Benghal dayflower is designated as both a state and federal noxious weed. BDF is a significant problem in Round-up Ready crops, because it is tolerant to many herbicides, including glyphosate. The recent detections were made in both peanut and soybean fields with at least 500 acres confirmed to be infested. DPI is currently planning a delimiting survey of the surrounding area to determine the extent of the infestation.
For more information on the identification and biology of Benghal dayflower, see our pest alert and brochures.
If you suspect that you have found Benghal dayflower, please contact Sherry Aultman, Interim State Plant Regulatory Official at 864-646-2128
CLEMSON — Due to the approaching winter weather, officials have suspended Benghal dayflower survey efforts until Spring 2014. The noxious weed has become much more difficult to identify with recent cold snaps. If you suspect you have found Benghal dayflower, please contact Clemson-DPI at email@example.com or 864.646.2140. Send images via email, if possible. In the meantime, monitor the infestation and avoid entering or disturbing the area as much as possible. Officials will keep a directory of contacts throughout the state and follow up in the spring once new growth begins to emerge.
BEAUFORT — Prior to surveying a Beaufort neighborhood, Clemson-DPI sent letters and flyers to homeowners alerting them of the potential threat Benghal dayflower presents and the upcoming survey. One of these homeowners sent two of her children out into the backyard to look for the invasive weed. To her surprise, they found it! Clemson officials were alerted and quickly confirmed the children's suspicions, marking the yard as the second find of Commelina benghalensis in Beaufort County.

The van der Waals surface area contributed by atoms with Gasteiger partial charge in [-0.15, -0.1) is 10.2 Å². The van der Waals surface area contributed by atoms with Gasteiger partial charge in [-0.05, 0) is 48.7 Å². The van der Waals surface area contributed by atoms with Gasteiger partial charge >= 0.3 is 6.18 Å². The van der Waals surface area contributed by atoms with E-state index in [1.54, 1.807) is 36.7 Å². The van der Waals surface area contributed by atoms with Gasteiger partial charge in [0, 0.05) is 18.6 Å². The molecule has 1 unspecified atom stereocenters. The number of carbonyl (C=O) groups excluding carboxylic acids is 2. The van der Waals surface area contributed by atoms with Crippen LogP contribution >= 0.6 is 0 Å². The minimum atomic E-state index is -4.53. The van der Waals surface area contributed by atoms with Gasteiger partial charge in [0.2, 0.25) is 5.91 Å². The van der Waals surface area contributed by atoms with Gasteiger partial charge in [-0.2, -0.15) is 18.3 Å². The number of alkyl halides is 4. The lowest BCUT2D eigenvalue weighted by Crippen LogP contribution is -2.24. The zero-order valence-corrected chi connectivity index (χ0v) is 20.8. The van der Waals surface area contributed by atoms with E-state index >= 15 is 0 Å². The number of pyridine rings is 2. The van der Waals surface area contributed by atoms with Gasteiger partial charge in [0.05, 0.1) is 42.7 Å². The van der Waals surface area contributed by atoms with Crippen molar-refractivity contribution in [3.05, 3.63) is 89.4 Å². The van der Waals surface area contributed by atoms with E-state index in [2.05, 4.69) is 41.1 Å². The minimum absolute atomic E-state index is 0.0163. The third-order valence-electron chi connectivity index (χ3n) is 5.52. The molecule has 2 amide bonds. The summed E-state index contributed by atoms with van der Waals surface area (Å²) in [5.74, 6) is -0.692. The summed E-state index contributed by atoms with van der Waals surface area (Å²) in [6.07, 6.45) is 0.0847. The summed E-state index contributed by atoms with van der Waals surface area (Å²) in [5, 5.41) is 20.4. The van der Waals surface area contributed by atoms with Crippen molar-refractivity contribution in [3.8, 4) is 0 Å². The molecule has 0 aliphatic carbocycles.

CLEMSON — Clemson University plant industry officials on October 28 will begin conducting a house-to-house survey for a harmful weed in Beaufort. Searchers will be looking for Commelina benghalensis, or Benghal dayflower, a state- and federally-designated noxious weed that was recently detected for the first time in South Carolina.
Clemson University Department of Plant Industry (DPI) personnel will conduct the Benghal dayflower survey from October 28 to November 1, 2013. They will concentrate their search in the vicinity of Bay Street and Ribaut Road in Beaufort. Personnel will be going door to door because the first detection of this weed was found in the yard of a Beaufort residence. Letters explaining the survey and describing the target weed have been sent to homeowners in the survey area. Surveyors will carry photo identification and credentials from the Clemson University Department of Plant Industry.
The purpose of the survey is to determine the extent that Benghal dayflower exists in the Beaufort area. The weed poses a serious threat to crops such as corn, soybeans, and cotton. The weed grows a dense stand that can smother other plants. In addition, Benghal dayflower is a significant problem in Round-up Ready crops, because it is tolerant to many herbicides, including glyphosate.
Officials ask the public’s help in locating Benghal dayflower plants. Please be aware that it is not always easy to identify Benghal dayflower because there are native dayflower species that look similar. See our brochure for more information.